While I sat in the reception area of my doctor's office, a woman
rolled an elderly man in a wheelchair into the room. As she went to the
receptionist's desk, the man sat there, alone and silent Just as I was
thinking I should make small talk with him, a little boy slipped off his
mother's lap and walked over to the wheelchair. Placing his hand on the
man's, he said, "I know how you feel. My mom makes me ride in the
stroller too.".


As I was nursing my baby, my cousin's six-year-old daughter,
Krissy, came into the room. Never having seen anyone breast feed before,
she was intrigued and full of all kinds of questions about what I was

After mulling over my answers, she remarked, "My mom has some of
those, but I don't think she knows how to use them."


Out bicycling one day with my eight-year-old granddaughter,
Carolyn, I got a little wistful. "In ten years," I said, "you'll want to
be with your friends and you won't go walking, biking, and swimming with
me like you do now.

Carolyn shrugged. "In ten years you'll be too old to do all
those things anyway."


Working as a pediatric nurse, I had the difficult assignment of
giving immunization shots to children. One day I entered the examining
room to give four-year-old Lizzie her needle.

"No, no, no!" she screamed.

"Lizzie," scolded her mother, "that's not polite behavior."

With that, the girl yelled even louder, "No, thank you! No,
thank you!


On a brutally humid day, I walked past a miniature golf course
and saw a dad following three small children from hole to hole.

"Who's winning?" I shouted.

"I am," said one kid.

"Me," said another.

"No, me," yelled the third.

Sweat dripping down his face, the dad gasped, "Their mother


On the way back from a Cub Scout meeting, my grandson asked my
son the question. "Dad, I know that babies come from mommies' tummies,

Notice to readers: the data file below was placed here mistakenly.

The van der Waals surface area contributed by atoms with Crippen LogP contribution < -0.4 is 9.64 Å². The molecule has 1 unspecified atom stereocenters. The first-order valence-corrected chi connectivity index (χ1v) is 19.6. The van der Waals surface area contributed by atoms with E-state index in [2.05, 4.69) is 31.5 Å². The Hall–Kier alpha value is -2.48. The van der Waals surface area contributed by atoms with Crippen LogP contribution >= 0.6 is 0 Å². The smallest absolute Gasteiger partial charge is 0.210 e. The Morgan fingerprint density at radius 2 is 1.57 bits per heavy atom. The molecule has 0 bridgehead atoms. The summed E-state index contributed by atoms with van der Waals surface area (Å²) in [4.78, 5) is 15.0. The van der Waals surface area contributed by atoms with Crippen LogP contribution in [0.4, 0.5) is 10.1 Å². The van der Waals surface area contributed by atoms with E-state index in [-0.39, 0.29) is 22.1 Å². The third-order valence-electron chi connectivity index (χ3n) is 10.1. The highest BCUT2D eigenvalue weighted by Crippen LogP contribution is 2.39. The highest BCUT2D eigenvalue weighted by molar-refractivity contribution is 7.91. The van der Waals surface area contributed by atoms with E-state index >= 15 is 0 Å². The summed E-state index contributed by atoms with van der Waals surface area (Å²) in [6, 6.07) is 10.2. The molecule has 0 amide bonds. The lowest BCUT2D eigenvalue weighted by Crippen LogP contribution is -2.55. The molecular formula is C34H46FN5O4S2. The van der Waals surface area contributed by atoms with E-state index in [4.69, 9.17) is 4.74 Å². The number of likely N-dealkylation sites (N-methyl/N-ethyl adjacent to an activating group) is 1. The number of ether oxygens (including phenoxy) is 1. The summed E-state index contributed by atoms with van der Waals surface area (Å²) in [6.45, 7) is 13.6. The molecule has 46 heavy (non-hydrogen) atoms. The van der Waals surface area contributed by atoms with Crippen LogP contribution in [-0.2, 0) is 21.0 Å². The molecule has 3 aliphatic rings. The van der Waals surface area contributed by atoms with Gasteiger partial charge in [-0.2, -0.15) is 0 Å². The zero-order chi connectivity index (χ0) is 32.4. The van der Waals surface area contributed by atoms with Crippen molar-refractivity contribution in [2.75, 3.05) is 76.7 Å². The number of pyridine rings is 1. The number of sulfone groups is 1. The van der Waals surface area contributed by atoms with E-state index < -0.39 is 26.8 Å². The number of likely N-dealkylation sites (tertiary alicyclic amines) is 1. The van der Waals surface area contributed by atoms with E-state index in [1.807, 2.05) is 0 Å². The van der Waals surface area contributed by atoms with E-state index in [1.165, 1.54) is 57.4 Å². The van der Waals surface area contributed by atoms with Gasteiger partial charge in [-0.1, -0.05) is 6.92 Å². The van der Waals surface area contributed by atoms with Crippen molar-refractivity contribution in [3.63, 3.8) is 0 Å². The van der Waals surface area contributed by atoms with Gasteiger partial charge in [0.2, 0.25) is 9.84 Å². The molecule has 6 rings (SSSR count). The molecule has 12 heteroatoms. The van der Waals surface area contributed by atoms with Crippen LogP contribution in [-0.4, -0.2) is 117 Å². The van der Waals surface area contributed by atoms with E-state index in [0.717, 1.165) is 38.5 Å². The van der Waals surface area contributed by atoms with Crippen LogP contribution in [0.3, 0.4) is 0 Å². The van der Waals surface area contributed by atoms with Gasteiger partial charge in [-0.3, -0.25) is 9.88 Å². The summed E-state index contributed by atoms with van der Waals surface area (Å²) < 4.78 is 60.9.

but how do they get there in the first place?" he asked innocently.

After my son hemmed and hawed awhile, my grandson finally spoke
up in disgust.

"You don't have to make something up, Dad. It's OK if you don't
know the answer."


Just before I was deployed to Iraq , I sat my eight-year-old son
down and broke the news to him. "I'm going to be away for a long time,"
I told him. "I'm going to Iraq .."

"Why?" he asked. "Don't you know there's a war going on over


Paul Newman founded the Hole in the Wall Gang Camp for children
stricken with cancer, AIDS and blood diseases. One afternoon he and his
wife, Joanne Woodward, stopped by to have lunch with the kids. A
counselor at a nearby table, suspecting the young patients wouldn't know
that Newman was a famous movie star, explained, "That's the man who made
this camp possible. Maybe you've seen his picture on his salad dressing
bottle?" Blank stares. "Well, you've probably seen his face on his
lemonade carton."

An eight-year-old girl perked up. "How long was he missing?"


Like all growing boys, my teenage grandson, Jermon, was
constantly hungry. I went to my refrigerator to find something he might
like to eat. After poking around a bit and moving the milk and juice
cartons, I spotted a bowl of leftover chili. "Hey, Jermon," I called
out excitedly. He came running into the kitchen.

"Look! I found some chili."

Struggling to be polite, he said, "If you're that surprised, I'm
not really sure I want it."


My last name is a mouthful, so when my three-year-old niece
learned to spell it, I was thrilled, until my cousin burst my bubble.

"You can spell Sczygelski any way you like," he pointed out.
"Who's going to know if it's wrong?